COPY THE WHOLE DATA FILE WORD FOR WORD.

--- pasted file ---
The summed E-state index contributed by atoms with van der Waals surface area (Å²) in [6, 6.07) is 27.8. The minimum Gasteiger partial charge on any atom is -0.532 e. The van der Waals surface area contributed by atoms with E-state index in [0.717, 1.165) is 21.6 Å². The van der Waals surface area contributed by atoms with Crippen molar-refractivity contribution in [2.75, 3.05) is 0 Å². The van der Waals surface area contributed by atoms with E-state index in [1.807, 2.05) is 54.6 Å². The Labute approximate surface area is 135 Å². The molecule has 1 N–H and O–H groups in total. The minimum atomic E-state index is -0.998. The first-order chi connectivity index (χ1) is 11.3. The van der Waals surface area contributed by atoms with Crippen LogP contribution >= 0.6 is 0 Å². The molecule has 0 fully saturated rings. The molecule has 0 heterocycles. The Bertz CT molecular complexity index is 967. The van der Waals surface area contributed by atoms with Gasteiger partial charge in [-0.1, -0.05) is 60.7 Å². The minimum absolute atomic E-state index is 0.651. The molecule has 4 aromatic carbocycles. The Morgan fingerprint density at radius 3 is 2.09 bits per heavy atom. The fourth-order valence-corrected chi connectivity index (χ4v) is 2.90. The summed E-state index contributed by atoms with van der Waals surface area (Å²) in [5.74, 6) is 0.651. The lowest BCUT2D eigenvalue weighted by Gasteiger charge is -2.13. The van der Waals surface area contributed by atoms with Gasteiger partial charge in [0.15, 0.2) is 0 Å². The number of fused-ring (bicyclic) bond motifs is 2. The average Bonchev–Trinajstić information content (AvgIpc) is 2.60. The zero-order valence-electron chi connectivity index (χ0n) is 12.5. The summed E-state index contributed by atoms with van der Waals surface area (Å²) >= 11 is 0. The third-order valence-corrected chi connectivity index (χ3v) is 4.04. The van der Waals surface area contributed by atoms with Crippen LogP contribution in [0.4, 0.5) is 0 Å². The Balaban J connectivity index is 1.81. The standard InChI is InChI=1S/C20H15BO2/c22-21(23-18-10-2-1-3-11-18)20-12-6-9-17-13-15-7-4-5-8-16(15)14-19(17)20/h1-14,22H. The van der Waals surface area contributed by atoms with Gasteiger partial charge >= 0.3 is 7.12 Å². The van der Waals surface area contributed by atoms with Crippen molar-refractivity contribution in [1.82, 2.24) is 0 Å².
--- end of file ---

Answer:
The summed E-state index contributed by atoms with van der Waals surface area (Å²) in [6, 6.07) is 27.8. The minimum Gasteiger partial charge on any atom is -0.532 e. The van der Waals surface area contributed by atoms with E-state index in [0.717, 1.165) is 21.6 Å². The van der Waals surface area contributed by atoms with Crippen molar-refractivity contribution in [2.75, 3.05) is 0 Å². The van der Waals surface area contributed by atoms with E-state index in [1.807, 2.05) is 54.6 Å². The Labute approximate surface area is 135 Å². The molecule has 1 N–H and O–H groups in total. The minimum atomic E-state index is -0.998. The first-order chi connectivity index (χ1) is 11.3. The van der Waals surface area contributed by atoms with Crippen LogP contribution >= 0.6 is 0 Å². The molecule has 0 fully saturated rings. The molecule has 0 heterocycles. The Bertz CT molecular complexity index is 967. The van der Waals surface area contributed by atoms with Gasteiger partial charge in [-0.1, -0.05) is 60.7 Å². The minimum absolute atomic E-state index is 0.651. The molecule has 4 aromatic carbocycles. The Morgan fingerprint density at radius 3 is 2.09 bits per heavy atom. The fourth-order valence-corrected chi connectivity index (χ4v) is 2.90. The summed E-state index contributed by atoms with van der Waals surface area (Å²) in [5.74, 6) is 0.651. The lowest BCUT2D eigenvalue weighted by Gasteiger charge is -2.13. The van der Waals surface area contributed by atoms with Gasteiger partial charge in [0.15, 0.2) is 0 Å². The number of fused-ring (bicyclic) bond motifs is 2. The average Bonchev–Trinajstić information content (AvgIpc) is 2.60. The zero-order valence-electron chi connectivity index (χ0n) is 12.5. The summed E-state index contributed by atoms with van der Waals surface area (Å²) >= 11 is 0. The third-order valence-corrected chi connectivity index (χ3v) is 4.04. The van der Waals surface area contributed by atoms with Crippen LogP contribution in [0.4, 0.5) is 0 Å². The Balaban J connectivity index is 1.81. The standard InChI is InChI=1S/C20H15BO2/c22-21(23-18-10-2-1-3-11-18)20-12-6-9-17-13-15-7-4-5-8-16(15)14-19(17)20/h1-14,22H. The van der Waals surface area contributed by atoms with Gasteiger partial charge >= 0.3 is 7.12 Å². The van der Waals surface area contributed by atoms with Crippen molar-refractivity contribution in [1.82, 2.24) is 0 Å².